Law Firms Marketing

Is your Brand REMARKABLE?

Blog by Julian Summerhayes. 465 words + video time of 18 mins 35 secs

I am hooked on the word REMARKABLE?

It is one on of those words which evinces of something outside our normal thinking.

Law firm branding is not founded on any science. It has grown by accident. And for most partners it is just there.

In many ways, it does no more than provide a roof over their heads.

Brands are fixed in our minds based on:

  1. Repetition;
  2. Emotion;
  3. Association;
  4. Humour; and
  5. Engagement.

For many law firms they have looked at 1 but beyond that…?

Who knows.

A lot of partners think that their brand carries enormous weight but, in truth, save at the top end, it makes very little difference to the demand for your services.

It is as old as the Hills but people buy from people, and when it comes to your brand, your clients associate with a individual persona more than they do your brand. Some firms are of course associated with certain types of work but, for a great many, they have never stopped to consider what their brand represents.

If you need to understand the brand issue then start with the Why question (See Simon Sinek’s excellent TEDx talk below)?

Why your firm as opposed to your competitor?

Or better still: how do you define the firm beyond simply providing legal services?

“What makes us unique?”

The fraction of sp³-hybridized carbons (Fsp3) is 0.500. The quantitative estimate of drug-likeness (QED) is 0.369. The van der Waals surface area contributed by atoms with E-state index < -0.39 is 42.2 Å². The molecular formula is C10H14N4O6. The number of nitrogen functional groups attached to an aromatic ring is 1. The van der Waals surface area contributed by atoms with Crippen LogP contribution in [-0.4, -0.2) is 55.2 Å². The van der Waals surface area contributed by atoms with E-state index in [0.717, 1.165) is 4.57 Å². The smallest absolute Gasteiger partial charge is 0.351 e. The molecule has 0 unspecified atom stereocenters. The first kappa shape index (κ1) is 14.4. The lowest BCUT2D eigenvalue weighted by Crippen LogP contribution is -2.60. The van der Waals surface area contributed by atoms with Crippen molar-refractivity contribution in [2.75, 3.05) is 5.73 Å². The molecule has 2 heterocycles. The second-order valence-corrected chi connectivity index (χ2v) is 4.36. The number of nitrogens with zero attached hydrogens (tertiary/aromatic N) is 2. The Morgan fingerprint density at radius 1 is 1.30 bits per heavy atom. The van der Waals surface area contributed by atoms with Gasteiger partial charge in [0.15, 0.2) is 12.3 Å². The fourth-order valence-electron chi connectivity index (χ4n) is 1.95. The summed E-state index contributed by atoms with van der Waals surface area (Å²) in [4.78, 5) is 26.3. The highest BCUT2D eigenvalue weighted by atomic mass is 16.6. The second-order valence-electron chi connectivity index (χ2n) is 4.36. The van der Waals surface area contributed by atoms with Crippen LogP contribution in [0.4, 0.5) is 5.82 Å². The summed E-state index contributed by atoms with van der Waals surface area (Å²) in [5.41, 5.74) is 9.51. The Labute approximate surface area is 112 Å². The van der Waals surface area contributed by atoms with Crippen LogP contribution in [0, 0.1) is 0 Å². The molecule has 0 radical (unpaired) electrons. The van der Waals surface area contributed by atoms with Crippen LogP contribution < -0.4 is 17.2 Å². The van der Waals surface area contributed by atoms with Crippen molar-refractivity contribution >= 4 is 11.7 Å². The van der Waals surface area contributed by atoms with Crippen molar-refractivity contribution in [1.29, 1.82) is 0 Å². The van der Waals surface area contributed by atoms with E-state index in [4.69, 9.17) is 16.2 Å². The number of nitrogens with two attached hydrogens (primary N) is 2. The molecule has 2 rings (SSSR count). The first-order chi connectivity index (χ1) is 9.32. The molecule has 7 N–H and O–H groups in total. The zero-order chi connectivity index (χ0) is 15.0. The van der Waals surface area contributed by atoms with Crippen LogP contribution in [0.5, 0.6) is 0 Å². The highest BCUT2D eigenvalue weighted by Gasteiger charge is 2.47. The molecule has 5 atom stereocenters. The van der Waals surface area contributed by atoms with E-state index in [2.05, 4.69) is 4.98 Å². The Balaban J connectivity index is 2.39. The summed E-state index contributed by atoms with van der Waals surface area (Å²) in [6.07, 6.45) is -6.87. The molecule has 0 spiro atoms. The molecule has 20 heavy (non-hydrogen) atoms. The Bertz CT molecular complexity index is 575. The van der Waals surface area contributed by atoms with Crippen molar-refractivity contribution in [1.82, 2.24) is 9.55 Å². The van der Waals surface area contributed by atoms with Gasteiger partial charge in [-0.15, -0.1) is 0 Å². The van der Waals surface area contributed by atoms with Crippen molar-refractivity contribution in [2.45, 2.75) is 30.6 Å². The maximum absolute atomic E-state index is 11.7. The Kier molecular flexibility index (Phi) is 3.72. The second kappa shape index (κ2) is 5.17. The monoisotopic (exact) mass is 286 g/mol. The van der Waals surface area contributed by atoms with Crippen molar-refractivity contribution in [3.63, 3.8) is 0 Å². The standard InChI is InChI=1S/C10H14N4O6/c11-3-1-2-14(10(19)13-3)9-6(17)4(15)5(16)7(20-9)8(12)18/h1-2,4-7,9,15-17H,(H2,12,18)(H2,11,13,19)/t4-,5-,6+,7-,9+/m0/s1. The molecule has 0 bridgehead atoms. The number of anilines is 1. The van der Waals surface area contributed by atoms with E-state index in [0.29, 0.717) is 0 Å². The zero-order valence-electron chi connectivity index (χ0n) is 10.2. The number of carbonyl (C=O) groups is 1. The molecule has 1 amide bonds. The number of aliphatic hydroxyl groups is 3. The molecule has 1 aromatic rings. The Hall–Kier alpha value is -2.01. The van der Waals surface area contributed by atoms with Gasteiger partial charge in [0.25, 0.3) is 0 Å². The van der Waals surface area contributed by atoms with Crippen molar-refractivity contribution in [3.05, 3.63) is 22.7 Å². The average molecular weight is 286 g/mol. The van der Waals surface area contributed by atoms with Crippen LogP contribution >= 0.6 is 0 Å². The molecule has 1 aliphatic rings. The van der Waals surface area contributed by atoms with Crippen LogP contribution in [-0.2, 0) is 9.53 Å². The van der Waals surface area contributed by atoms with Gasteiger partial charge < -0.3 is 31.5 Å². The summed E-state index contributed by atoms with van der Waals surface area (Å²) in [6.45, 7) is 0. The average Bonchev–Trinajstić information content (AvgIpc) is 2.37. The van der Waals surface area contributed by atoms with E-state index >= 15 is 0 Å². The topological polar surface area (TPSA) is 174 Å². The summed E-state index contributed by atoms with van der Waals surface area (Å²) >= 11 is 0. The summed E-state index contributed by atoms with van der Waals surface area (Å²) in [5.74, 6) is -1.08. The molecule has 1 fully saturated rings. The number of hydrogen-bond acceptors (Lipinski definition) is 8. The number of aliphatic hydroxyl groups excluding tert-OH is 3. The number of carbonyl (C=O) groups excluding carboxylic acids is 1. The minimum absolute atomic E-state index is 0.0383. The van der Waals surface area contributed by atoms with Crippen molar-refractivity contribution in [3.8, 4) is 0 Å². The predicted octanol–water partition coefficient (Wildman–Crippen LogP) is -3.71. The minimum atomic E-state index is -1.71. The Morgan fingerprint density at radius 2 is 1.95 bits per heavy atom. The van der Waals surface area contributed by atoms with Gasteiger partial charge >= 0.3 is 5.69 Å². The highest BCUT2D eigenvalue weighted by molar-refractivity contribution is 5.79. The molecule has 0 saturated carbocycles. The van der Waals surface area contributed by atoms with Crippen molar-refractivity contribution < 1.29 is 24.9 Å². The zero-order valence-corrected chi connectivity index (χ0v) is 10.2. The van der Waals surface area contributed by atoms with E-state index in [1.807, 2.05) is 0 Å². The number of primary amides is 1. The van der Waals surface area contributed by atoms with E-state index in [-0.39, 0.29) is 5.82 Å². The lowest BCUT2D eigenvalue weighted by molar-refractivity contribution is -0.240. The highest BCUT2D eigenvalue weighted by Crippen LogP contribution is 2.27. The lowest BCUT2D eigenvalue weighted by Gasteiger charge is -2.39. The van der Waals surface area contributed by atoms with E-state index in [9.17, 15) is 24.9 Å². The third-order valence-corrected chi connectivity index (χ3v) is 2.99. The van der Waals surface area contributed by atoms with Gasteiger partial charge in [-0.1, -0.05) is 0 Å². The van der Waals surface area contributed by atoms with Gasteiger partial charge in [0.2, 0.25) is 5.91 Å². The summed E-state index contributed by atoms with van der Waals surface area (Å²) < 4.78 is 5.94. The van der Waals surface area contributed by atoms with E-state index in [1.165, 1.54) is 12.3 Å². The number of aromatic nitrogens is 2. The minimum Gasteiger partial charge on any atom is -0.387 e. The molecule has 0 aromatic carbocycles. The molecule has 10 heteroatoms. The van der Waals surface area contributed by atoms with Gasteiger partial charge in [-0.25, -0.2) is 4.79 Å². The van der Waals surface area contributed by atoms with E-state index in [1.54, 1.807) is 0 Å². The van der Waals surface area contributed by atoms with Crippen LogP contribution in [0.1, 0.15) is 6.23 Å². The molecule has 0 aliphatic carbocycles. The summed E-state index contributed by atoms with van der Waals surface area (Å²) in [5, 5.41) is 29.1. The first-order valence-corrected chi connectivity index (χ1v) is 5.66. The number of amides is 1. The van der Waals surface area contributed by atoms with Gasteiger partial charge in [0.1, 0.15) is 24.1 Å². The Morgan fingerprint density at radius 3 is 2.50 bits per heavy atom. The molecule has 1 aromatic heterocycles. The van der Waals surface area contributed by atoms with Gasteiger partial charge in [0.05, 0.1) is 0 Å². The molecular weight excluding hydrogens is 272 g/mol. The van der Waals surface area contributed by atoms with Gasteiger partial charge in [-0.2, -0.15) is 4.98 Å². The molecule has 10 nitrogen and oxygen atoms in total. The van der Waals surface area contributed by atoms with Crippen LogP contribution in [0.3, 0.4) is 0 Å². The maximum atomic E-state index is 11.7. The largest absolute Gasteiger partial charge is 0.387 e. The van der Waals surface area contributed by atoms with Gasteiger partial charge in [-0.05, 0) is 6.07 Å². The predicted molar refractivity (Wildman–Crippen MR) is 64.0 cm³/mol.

Previously, your brand was defined by the size of your advertising spend. He who spends most wins! Of course, that message was not lost on some practices who took it to heart with ever bigger advertisements in the Yellow Pages, banner advertising and sponsorship deals. In short, it was all about getting eye-ball numbers.

And then … the internet h-i-t.

Firms continued with the same modus operandi.

They built their website and expected people to come. Of course, in the early days when there was scarcity in the development and technology, firms took the view that the more developed the site the more it would leverage the brand.

Things have moved on considerably.

Everyone has a website.

But what of your brand?

To be remarkable you have to stand for something (not making more money), make it happen and in the process change the perception of your target market.

As I have said before, your brand is your DNA. Stop being fixated with your logo, the colour of the latest brochure and your business cards.

Your brand has no beginning and no end. Everything about the firm is your brand. With the advent of Web 2.0 your brand has a greater chance to make an impression through your Raving Fans than it does through a radio or TV advert.

And that is where REMARKABLE comes into its own.

In order for your brand to become synonomous with something give the market something positive to remark on.